After experiencing the pleasure of trying my hand at Aura of Worlds last year at Cognitive Forge’s Australia PAX Rising booth, I couldn’t wait for the finished product. It has been a few months since October and all I can say is the wait was certainly worth it. The retro pixel art-style, alongside a bountiful arsenal of weapons, and relentless foes and stage hazards made this indie platformer an enjoyable experience. Its rogue-like gameplay style is also very addictive; to the point where it becomes a personal vendetta to grasp victory and proclaim it to the high heavens.
In Aura of Worlds the worlds are quaint and cute, with the Grotto of Guidance and the Celestial Temple being two of my favorites, but don’t let their look fool you, as all around you death awaits. Each world requires players to explore their surroundings to reach a door to the next level, all while either attacking or sneaking past your enemies depending on your play style. Being more of an active explorer, I chose fight over flight, which probably wasn’t always the best choice, considering the permadeath mechanic, and my limited health.
Even when I felt like I was in the clear and had no enemies to conquer I still had to contend with the sentient chests who wouldn’t give up their treasures without a fight. On top of this I was almost constantly performing death-defying acrobatics to avoid carnivorous plants, and undead skeleton warriors that would attack me on sight. The difficulty of Aura of Worlds was certainly nothing to joke about, as there was there almost always something trying to kill me – suffice it to say I died a lot. On top of the enemies that pursued me, certain levels had me fleeing for my life as rising lava threatened to roast me, and noxious gas aimed to suffocate me. Sometimes I had to cut my losses and just head for the next stage level.
“…each play through is unique, unpredictable, and always feels ‘new’.'”
The fact that Aura of Worlds layout is procedurally generated meant that each play through is unique, unpredictable and always feels ‘new’. Granted this meant finding the exit was harder but with the right amount of moxie and daring I was able to find my way relatively quickly. It would be well advised not to dilly-dally when completing a level, as the timer waits for no one and once it does reach zero, you won’t instantly die, but the ‘surprise arrival’ at “0.00” ensures you won’t waste your time once again.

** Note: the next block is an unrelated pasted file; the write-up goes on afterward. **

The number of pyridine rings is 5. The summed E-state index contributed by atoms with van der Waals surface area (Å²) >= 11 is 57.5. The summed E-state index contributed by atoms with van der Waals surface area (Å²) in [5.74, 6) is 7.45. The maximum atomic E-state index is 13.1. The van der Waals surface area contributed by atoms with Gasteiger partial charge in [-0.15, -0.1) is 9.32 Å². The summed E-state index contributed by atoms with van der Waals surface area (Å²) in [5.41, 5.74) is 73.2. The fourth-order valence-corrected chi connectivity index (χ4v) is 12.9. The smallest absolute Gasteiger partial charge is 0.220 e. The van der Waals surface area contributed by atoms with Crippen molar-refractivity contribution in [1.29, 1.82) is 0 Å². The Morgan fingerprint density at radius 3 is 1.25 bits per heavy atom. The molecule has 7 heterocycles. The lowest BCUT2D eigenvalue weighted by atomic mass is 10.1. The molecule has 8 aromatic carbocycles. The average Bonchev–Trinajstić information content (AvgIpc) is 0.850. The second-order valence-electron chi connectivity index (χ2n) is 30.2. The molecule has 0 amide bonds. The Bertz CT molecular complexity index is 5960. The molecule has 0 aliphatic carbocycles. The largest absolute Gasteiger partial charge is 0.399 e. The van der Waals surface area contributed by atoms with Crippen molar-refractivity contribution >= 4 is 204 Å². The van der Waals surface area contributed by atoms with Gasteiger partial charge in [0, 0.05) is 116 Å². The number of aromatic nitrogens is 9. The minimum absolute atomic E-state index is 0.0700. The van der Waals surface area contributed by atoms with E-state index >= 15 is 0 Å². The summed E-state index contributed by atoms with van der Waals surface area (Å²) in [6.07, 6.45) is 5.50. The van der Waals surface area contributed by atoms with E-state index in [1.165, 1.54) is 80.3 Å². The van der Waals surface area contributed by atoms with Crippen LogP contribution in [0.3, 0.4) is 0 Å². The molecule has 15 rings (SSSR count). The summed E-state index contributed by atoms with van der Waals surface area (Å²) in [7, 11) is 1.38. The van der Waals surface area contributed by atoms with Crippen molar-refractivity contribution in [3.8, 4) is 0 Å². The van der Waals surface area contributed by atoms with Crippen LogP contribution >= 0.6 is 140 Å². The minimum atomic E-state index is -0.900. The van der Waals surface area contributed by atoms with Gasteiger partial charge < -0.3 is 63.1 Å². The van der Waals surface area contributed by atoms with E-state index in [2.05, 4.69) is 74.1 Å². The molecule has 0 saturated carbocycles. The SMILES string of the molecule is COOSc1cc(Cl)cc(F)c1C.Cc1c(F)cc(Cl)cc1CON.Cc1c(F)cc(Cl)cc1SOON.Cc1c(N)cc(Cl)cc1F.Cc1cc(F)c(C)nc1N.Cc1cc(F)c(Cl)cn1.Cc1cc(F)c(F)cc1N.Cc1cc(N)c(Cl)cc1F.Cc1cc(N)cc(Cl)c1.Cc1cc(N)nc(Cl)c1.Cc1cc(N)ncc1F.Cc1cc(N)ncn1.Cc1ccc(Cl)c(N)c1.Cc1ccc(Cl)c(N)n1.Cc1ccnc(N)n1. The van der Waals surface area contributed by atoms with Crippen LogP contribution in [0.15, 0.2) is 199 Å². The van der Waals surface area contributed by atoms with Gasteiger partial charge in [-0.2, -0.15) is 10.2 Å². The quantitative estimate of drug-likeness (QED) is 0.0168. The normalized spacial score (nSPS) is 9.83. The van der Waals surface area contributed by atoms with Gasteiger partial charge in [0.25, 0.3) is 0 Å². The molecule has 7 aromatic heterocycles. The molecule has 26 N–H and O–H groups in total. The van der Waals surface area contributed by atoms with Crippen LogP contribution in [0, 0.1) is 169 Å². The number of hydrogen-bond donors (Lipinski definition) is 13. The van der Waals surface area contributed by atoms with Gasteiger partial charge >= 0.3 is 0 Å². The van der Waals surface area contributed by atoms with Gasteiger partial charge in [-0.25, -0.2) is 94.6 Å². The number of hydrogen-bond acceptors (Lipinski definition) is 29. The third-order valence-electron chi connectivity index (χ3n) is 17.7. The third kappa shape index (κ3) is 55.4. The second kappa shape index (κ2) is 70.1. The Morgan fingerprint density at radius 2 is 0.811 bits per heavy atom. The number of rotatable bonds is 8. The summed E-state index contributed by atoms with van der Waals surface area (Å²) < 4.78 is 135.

The choice to reach the next level swiftly or explore the dungeon fully was always a constant factor while playing Aura of Worlds. This was because every few levels a pop-up shop would appear and grant you the opportunity to purchase items with the loot you found while exploring. The coin you had collected would give you beneficial items such as extra health potions, and vampiric tonics that would prove invaluable when your back was against the wall. Each stage had a final dungeon boss that needed to be defeated to progress, and I’m not exaggerating when I say they were some of the hardest bosses I’ve ever had the misfortune of facing. Thankfully the bosses were at least easier to deal with after several attempts as they seemed to be the only part of the game that wasn’t randomly generated.
Artistically speaking, Aura of Worlds was certainly one of those quaint indie games where I learnt to appreciate its pixelated world. The fact that it was all made with a retro spin did not detract from the amount of work that would have had to go into making such a detailed game. Considering that each world is still randomly generated, the backgrounds of the levels are still highly detailed and always feel fresh and vibrant. The soundtrack, while not revolutionary, is still a delight to experience. It has that fantasy role-playing feel that helps draw you into the game and had me humming along, well, at least until I was bobbing and weaving for my life.
Being more of a console gamer myself, I will admit I found Aura of Worlds to be a bit difficult to play as I’m not the best versed in keyboard controls. Thankfully, however, it only took a few missteps and deaths to find my groove while playing, and I had a relatively easy run. That being said I would certainly recommend gamers who are more used to playing with a controller to play with one, as it does offer that function. You’ll already be challenged by the game enough, there’s no reason to add more difficulty to this game.
Steele yourself for a challenge and enjoy the ride!
Aura of Worlds offered up an indie delight that I simply couldn’t put down. The randomly generated worlds kept gameplay fresh and had me always trying my best to explore as much of the level before racing to the “next level” door. Its difficulty, while particularly tough, doesn’t detract from the experience due to the addictive nature of its level progression and the fact that with a little practice there isn’t a single obstacle you can’t overcome. It’s a solid platformer that any PC gamer would enjoy playing in their downtime.